Are you seeing beyond your patient’s pain and cultivating a management approach catered to their individual needs?

Keeping in Mind

Patients’ pain-orientated complaints can differ in many ways – complex or

straightforward; taking the form of flare-ups or a consistent presence. But they’re all bound by a common thread in that if the condition is directly impeding the quality of their life, then their mental health is vulnerable to threat too.

The toll which pain can take psychologically has long been suspected, but new data is starting to decipher the extent to which we should be cautious. In fact, adolescents who experience back pain more frequently are seemingly more likely to smoke cigarettes, drink alcohol, and report problems like anxiety and depression, as reported by a study in the Journal of Public Health.

During adolescence, the prevalence of musculoskeletal pain (pain arising from the bones, joints, or muscles) in general, and back pain in particular, rises steep – and although often dismissed as trivial and fleeting, it can yield substantial healthcare use, and the absence from, and interference of, day-to-day activities.

Back pain and unhealthy behaviours not only occur together, but they can also filter into adulthood – representing significant implications for future health. As outlined by the researchers, appropriate intervention must be conducted as soon as possible as the developing brain may be susceptible to negative influences of toxic substances, and use in early adolescence may increase the risk of substance abuse and mental health problems in later life.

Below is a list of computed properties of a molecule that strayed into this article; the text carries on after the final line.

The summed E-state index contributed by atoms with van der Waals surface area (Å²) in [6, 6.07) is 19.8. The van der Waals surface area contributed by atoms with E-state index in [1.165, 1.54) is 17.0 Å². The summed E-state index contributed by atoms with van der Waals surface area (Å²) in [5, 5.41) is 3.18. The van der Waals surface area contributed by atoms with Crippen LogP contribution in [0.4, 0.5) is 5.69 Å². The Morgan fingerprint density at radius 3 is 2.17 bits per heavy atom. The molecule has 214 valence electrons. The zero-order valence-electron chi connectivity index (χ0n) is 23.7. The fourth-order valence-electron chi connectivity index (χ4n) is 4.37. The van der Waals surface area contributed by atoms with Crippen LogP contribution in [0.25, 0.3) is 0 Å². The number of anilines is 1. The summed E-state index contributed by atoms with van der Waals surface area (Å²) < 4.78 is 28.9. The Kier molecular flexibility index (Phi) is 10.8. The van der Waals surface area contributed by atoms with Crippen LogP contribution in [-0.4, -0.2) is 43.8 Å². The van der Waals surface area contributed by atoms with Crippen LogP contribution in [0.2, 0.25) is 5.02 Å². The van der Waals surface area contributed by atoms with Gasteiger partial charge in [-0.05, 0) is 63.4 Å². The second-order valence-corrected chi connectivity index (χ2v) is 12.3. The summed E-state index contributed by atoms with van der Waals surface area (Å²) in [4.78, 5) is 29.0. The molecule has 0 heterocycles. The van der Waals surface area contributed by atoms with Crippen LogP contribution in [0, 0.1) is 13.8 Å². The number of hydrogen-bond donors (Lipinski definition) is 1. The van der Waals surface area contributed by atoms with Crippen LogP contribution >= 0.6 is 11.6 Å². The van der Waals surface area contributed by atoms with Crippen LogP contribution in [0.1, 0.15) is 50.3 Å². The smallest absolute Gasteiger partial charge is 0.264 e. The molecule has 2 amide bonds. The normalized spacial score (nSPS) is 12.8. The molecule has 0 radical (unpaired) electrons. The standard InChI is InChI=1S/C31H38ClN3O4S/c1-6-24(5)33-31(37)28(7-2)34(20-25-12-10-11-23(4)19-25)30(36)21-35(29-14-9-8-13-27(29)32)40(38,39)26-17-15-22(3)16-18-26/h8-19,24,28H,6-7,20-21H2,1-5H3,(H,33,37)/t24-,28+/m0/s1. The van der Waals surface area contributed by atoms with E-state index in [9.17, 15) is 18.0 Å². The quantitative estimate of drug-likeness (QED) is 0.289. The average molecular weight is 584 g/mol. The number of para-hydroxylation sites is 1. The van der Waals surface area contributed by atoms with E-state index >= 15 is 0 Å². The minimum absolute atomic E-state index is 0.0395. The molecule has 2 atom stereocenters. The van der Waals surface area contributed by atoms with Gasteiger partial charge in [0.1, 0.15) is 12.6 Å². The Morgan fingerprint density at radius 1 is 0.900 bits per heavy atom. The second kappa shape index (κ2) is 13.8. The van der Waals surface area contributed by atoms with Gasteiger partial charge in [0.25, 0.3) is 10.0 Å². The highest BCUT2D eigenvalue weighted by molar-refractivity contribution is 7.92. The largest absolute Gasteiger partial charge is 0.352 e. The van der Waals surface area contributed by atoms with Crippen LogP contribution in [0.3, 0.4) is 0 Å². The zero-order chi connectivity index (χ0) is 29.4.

‘Findings like this provide an argument that we should be including pain in the broader conversation about adolescent health,’ remarked the paper’s lead author, Steven Kamper.

‘Unfortunately, our understanding of the causes and impacts of pain in this age group is quite limited; the area is badly in need of more research.’

Of Mice and Men (and Women)

As representatives of the health service, it’s already ingrained in us to frame our course of patient treatment in line with their individual requirements. But what if this approach needs to be even more specific than we originally thought? New findings have suggested that pain’s origins can be somewhat linked to gender.

Scientists increasingly believe that one of the driving forces in pain appears to be the memory of earlier pain, and now new insights suggest that there may be variations, based on sex, in the way that pain is remembered in both mice and humans.

The research team, led by colleagues from McGill and University of Toronto Mississauga, found that men (and male mice) remembered earlier painful experiences clearly. As a result, they were stressed and hypersensitive to later pain when returned to the location in which it had earlier been experienced. Conversely, women (and female mice) didn’t seem to be stressed by their earlier experiences of pain – and this translational nature can potentially aid future treatments.

Shedding more light on the human factor, Jeffrey Mogil, the EP Taylor Professor of Pain Studies in McGill’s Department of Psychology, and Alan Edwards Centre for Research on Pain, who is the senior author on the study, commented, ‘We set out to do an experiment looking at pain hypersensitivity in mice and found these surprising differences in stress levels between male and female mice. So we decided to extend the experiment to humans to see whether the results would be similar.

‘We were blown away when we saw that there seemed to be the same differences between men and women as we had seen in mice.’

Loren Martin, the first author on the paper, and an Assistant Professor of Psychology at the University of Toronto Mississauga, added, ‘What was even more surprising was that the men reacted more, because it is well-known that women are both more sensitive to pain than men, and that they are also generally more stressed out.’